E-Commerce Websites Are Getting Slower
- 19th September
- Campbell Phillips 561
Average loading times have slowed by as much as nine percent since last year, according to a new study by Strangeloop.
Last year the median loading time for an online retail web page was 5.94 seconds, as viewed on Internet Explorer 9. This year, that time has risen to 6.50 seconds, according to a report released by optimisation firm Strangeloop Networks. This data indicates a worrying trend for an e-commerce manager.
The report has been conducted by Strangeloop since 2010. The Vancouver-based firm measured the performance of the top 2,000 e-commerce sites as listed by Alexa Internet, which happens to be an Amazon subsidiary. Strangeloop ran these sites on a simulator that recreates the browsing experience of users from anywhere in the world, using any browser.
Page loading speeds are an integral metric for online retailers to be aware of, as it is proven to have a direct influence on bounce rates and conversions. The fact that websites are slowing down is therefore definite cause for concern, and there’s no easy solution.
Strangeloop identifies that among the sampled websites, page sizes have been increasing on average, with larger amounts of high-quality videos, images and advertisements. The report found that the average page size has increased by five percent since last year.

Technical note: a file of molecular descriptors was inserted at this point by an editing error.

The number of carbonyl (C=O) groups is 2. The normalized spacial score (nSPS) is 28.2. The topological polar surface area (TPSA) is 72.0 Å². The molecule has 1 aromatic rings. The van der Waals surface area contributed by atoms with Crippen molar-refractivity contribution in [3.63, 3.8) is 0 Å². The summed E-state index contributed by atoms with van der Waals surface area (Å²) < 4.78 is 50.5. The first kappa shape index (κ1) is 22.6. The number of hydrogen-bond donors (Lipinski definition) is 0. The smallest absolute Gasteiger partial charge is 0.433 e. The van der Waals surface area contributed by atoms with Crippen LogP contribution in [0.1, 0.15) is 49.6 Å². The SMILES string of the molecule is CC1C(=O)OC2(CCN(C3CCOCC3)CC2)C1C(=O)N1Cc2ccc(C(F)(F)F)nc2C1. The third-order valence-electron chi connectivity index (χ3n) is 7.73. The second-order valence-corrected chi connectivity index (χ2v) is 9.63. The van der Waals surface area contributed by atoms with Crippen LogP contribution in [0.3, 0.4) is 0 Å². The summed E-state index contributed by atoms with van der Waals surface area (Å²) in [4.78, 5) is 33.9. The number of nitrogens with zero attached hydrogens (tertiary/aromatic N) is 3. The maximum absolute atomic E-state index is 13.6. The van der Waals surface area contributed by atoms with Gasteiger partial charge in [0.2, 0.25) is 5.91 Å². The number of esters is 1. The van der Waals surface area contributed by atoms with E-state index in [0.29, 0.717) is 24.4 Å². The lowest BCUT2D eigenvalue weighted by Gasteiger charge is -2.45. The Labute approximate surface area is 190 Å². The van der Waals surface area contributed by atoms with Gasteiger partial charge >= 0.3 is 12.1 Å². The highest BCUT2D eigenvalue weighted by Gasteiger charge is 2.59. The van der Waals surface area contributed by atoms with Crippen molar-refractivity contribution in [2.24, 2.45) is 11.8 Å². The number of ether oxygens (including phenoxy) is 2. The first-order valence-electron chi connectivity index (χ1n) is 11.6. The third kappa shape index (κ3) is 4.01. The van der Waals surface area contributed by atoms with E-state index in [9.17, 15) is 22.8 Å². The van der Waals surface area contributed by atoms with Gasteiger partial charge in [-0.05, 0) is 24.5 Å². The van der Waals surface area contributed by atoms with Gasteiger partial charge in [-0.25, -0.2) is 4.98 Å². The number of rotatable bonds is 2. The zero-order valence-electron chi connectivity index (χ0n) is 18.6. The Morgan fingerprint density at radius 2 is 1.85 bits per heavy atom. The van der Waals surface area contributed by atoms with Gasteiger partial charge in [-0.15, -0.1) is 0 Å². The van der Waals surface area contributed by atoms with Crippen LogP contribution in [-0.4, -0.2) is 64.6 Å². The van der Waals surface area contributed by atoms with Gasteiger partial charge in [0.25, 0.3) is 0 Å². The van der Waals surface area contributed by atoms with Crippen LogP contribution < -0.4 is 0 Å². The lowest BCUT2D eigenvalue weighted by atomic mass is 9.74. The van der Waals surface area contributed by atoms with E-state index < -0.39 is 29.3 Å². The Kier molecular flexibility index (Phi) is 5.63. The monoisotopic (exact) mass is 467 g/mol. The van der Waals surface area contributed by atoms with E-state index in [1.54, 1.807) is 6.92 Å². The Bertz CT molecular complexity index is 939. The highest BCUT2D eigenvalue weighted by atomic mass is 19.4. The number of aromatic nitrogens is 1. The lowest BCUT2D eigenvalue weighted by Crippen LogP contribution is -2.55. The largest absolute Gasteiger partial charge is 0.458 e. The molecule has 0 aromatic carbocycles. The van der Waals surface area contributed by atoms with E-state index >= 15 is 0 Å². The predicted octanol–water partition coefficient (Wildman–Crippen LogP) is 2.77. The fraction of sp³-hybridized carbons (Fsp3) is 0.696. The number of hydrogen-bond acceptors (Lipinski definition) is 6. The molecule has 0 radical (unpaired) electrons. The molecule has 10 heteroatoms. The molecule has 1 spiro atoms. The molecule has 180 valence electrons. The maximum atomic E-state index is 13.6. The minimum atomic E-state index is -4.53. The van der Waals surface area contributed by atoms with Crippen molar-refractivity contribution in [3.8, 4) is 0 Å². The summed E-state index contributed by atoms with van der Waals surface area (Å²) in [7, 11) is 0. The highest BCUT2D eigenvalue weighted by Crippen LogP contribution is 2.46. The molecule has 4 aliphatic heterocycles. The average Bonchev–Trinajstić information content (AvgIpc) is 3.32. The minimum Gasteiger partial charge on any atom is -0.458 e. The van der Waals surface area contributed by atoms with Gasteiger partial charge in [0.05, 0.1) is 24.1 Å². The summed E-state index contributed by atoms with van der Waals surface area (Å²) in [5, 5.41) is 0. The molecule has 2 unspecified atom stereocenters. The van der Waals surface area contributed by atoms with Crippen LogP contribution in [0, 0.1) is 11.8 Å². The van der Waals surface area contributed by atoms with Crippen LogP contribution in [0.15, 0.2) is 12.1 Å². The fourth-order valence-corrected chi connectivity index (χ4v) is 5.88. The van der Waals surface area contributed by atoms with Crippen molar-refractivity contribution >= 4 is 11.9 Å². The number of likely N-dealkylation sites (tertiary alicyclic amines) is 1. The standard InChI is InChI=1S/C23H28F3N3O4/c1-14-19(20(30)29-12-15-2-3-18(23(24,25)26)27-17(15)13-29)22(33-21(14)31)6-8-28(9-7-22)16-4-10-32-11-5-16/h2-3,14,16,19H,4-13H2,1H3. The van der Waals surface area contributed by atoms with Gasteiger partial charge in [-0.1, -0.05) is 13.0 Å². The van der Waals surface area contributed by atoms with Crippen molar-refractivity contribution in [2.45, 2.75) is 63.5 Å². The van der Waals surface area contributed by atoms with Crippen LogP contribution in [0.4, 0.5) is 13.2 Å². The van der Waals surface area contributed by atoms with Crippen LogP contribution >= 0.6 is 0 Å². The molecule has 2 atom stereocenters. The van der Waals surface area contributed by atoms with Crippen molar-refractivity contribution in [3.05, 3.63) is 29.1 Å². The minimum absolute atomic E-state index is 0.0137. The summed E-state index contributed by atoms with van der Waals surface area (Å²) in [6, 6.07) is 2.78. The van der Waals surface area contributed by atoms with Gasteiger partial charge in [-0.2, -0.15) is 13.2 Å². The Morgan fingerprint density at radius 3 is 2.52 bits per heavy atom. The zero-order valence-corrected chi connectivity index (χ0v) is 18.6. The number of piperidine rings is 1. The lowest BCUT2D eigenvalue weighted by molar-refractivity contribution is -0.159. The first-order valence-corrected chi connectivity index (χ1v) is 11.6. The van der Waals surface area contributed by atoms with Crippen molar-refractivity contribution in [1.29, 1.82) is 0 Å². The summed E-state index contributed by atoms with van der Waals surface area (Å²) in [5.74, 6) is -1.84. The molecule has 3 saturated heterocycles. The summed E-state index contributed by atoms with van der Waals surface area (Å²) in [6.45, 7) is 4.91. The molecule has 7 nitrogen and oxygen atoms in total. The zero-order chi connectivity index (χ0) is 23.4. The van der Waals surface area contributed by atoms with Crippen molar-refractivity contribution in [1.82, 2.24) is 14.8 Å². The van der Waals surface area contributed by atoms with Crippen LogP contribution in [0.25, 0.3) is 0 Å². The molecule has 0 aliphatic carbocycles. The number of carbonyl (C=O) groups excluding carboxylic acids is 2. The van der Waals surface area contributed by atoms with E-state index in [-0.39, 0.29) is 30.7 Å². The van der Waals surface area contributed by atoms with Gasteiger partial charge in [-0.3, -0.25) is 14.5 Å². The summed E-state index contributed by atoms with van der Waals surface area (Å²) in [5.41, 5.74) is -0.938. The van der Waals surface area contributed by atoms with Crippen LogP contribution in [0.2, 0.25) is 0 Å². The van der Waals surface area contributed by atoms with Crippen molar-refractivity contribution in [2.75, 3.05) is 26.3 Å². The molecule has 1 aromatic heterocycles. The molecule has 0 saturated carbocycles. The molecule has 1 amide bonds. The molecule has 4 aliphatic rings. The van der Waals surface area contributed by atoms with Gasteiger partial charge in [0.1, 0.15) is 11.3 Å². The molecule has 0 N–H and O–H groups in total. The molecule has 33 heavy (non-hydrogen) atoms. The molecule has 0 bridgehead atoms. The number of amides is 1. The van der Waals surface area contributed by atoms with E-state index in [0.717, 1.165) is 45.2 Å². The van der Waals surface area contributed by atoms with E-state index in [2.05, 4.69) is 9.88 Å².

Joshua Bixby, Strangeloop’s CEO, explains that many e-commerce businesses aren’t maximising their hosting, development and optimisation investments to increase site performance.
“This data tells us that when it comes to performance, many retailers are still leaving money on the table. Site owners should be conducting routine tests across a variety of browsers,” Bixby says. “They should be measuring performance using a variety of metrics, and they need to ensure third-party scripts have been optimised. Implementing these basic performance tenets will drastically improve revenue.”
The report highlights the fact that e-commerce sites are becoming bigger and heavier than advances in network and browser performance can account for. If this trend continues, it will ultimately affect sales.
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